Rebuilding Our Van in Greece
Hey everyone! We’ve been pretty busy with rebuilding our van, so we haven’t kept up on our blog posts. We have been doing a lot of videos, though, so if you haven’t checked them out take a look.
Like this one, for example:
It’s been emotional, for sure. Seeing our home in pieces and then brought back to life, slowly, under the healing hands of #greekwesty. Being static for so long always takes its toll on us. It hasn’t helped that we’ve had a lot to overcome.
A shortlist of difficulties:
- The heat. I honestly hadn’t a clue your eyelids could sweat bullets, but they can. And that the lethargy that kicks in kind of kicks your day to the curb. You either have to be active super early in the morning or super late at night.
- Bedbugs. Seriously? I kid you not. Waking up to find 20+ red bite marks on your legs and arms is a little disturbing. So yeah, not cool. It was, however, kind of cool to see Armando get his macho on and douse the frames of our 2 cots from the rental in diesel. Ha.I’m sure we smelled like a gas station for a few days. Or weeks. But it seemed to work. Right now, living in our mechanic’s garage, I’m sure we still do. However – no bedbugs here!
- Keeping clean has been tough. The house we stayed in had no shower and then a shower so anemic that a drip faucet would have been more useful. Now, we have to wash up before the mechanics arrive or after they leave (which, to their credit, is usually quite early in the morning and quite late at night – very appreciative of that). I’ve actually used a flower watering jug in the backyard to wash my hair. In fact, I might do that today. Grin
There are many plus sides, however, for this stay we’ve had in Greece.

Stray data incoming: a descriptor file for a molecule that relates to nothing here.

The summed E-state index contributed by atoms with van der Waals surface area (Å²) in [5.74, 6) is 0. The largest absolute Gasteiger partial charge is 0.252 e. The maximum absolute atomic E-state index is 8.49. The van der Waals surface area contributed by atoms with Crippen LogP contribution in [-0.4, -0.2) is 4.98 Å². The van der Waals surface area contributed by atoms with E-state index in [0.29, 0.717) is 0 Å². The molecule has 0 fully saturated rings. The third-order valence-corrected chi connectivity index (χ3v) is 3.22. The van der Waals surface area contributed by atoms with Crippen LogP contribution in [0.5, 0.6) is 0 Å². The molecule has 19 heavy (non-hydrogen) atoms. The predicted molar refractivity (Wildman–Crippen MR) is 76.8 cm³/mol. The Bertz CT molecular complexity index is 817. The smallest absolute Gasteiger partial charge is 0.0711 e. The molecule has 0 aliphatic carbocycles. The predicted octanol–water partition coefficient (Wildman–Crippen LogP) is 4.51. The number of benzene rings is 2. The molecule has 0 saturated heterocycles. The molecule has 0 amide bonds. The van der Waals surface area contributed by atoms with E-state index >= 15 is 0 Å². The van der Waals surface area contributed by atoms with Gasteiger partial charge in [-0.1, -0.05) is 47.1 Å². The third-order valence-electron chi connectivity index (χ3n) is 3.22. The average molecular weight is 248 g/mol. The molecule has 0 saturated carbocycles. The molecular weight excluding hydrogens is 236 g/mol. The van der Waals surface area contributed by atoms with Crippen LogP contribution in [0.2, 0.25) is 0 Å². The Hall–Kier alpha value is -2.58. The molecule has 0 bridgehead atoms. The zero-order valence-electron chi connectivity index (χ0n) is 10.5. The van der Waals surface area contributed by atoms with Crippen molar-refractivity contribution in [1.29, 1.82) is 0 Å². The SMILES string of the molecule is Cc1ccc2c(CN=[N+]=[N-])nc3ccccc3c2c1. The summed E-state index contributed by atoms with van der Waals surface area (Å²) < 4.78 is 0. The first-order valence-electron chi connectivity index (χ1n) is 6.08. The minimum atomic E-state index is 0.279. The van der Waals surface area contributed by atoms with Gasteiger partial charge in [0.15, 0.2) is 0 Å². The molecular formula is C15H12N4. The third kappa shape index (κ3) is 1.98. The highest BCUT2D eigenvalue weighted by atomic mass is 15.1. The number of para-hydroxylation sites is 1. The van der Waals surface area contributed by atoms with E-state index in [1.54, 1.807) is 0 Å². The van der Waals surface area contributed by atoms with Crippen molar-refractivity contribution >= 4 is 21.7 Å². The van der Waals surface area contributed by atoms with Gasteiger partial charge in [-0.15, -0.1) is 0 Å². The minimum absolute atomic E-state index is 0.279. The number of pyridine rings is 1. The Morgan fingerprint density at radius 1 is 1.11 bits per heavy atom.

We’ve met some really amazing people. Not just the mechanic’s family, whose mother keeps insisting we ‘Fae, fae!’ (‘Eat, eat!’) more; or his lovely sister Deena, who has the T3 Café, named after the van.
Strangely, this town is running amok with VW vans. It’s like everyone came for a meet up and then moved in. Ha. But there are also the locals that add color and tradition to our experience.
The local crazy* (he seems charming to me), dressed in full black suit, vest included, that goes to a café every morning – regardless of the heat. The devoted mother who walks her disabled adult son every night. The sheepherders that woke us up at the crack of dawn with the bells tinkling on their sheep. The local shop that keeps photos, mementos and candles of their lost son visible next to the cash register. Real people. Real problems. And really beautiful in their humanity.
There are also my olive gardens, or groves.
Greeks are lively and loud, beautiful and bold.
Armando’s quick to point out that Greeks were also a part of building Sicily (the beautiful part). Grin.
But sometimes the volumes get to me. I don’t like being around screaming or anger – nor even elevated discussions with gusto – at all. So I go to one of the 3 olive groves I’ve discovered to walk Ziggy, or read, or just think in the quiet. It’s soothing and it’s peaceful. It clears my head, some days.
There are also curiosities and odd affections.
We left the place we were staying in, quite happily. The fella wanted us out because he said he had new renters. Radio silence. Tumbleweeds. Then, one night walking Ziggy, I see a truck – of course, I assume it’s a moving truck. We get closer. It’s wall to wall with chickens and goslings in the trailer.